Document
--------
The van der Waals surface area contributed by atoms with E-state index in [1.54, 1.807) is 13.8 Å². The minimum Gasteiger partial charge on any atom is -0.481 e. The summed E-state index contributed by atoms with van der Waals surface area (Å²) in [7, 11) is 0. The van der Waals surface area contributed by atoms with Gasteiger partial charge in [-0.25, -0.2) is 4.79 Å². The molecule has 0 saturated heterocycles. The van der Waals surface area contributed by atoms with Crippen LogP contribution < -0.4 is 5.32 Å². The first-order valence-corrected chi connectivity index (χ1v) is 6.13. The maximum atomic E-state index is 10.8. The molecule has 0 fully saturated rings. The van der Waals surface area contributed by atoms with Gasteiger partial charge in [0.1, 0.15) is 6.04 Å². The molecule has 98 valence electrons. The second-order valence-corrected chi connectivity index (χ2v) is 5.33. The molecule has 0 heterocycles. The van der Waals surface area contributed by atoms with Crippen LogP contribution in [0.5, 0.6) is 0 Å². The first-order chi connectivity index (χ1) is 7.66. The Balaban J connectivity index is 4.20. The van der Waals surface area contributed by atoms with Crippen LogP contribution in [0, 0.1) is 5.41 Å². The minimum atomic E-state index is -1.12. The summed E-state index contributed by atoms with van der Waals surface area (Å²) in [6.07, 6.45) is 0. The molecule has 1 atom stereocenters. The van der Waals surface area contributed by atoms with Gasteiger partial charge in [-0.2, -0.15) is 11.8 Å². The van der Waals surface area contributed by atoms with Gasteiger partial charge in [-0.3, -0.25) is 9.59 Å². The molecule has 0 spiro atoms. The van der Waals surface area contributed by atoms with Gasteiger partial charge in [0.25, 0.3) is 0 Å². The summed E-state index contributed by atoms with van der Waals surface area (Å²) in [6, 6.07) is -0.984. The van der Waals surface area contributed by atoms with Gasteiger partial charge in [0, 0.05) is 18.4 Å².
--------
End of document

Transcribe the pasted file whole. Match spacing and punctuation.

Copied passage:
The van der Waals surface area contributed by atoms with E-state index in [1.54, 1.807) is 13.8 Å². The minimum Gasteiger partial charge on any atom is -0.481 e. The summed E-state index contributed by atoms with van der Waals surface area (Å²) in [7, 11) is 0. The van der Waals surface area contributed by atoms with Gasteiger partial charge in [-0.25, -0.2) is 4.79 Å². The molecule has 0 saturated heterocycles. The van der Waals surface area contributed by atoms with Crippen LogP contribution < -0.4 is 5.32 Å². The first-order valence-corrected chi connectivity index (χ1v) is 6.13. The maximum atomic E-state index is 10.8. The molecule has 0 fully saturated rings. The van der Waals surface area contributed by atoms with Gasteiger partial charge in [0.1, 0.15) is 6.04 Å². The molecule has 98 valence electrons. The second-order valence-corrected chi connectivity index (χ2v) is 5.33. The molecule has 0 heterocycles. The van der Waals surface area contributed by atoms with Crippen LogP contribution in [0.5, 0.6) is 0 Å². The first-order chi connectivity index (χ1) is 7.66. The Balaban J connectivity index is 4.20. The van der Waals surface area contributed by atoms with Crippen LogP contribution in [0, 0.1) is 5.41 Å². The minimum atomic E-state index is -1.12. The summed E-state index contributed by atoms with van der Waals surface area (Å²) in [6.07, 6.45) is 0. The molecule has 1 atom stereocenters. The van der Waals surface area contributed by atoms with Gasteiger partial charge in [-0.2, -0.15) is 11.8 Å². The van der Waals surface area contributed by atoms with Gasteiger partial charge in [-0.3, -0.25) is 9.59 Å². The molecule has 0 spiro atoms. The van der Waals surface area contributed by atoms with Gasteiger partial charge in [0.25, 0.3) is 0 Å². The summed E-state index contributed by atoms with van der Waals surface area (Å²) in [6, 6.07) is -0.984. The van der Waals surface area contributed by atoms with Gasteiger partial charge in [0, 0.05) is 18.4 Å².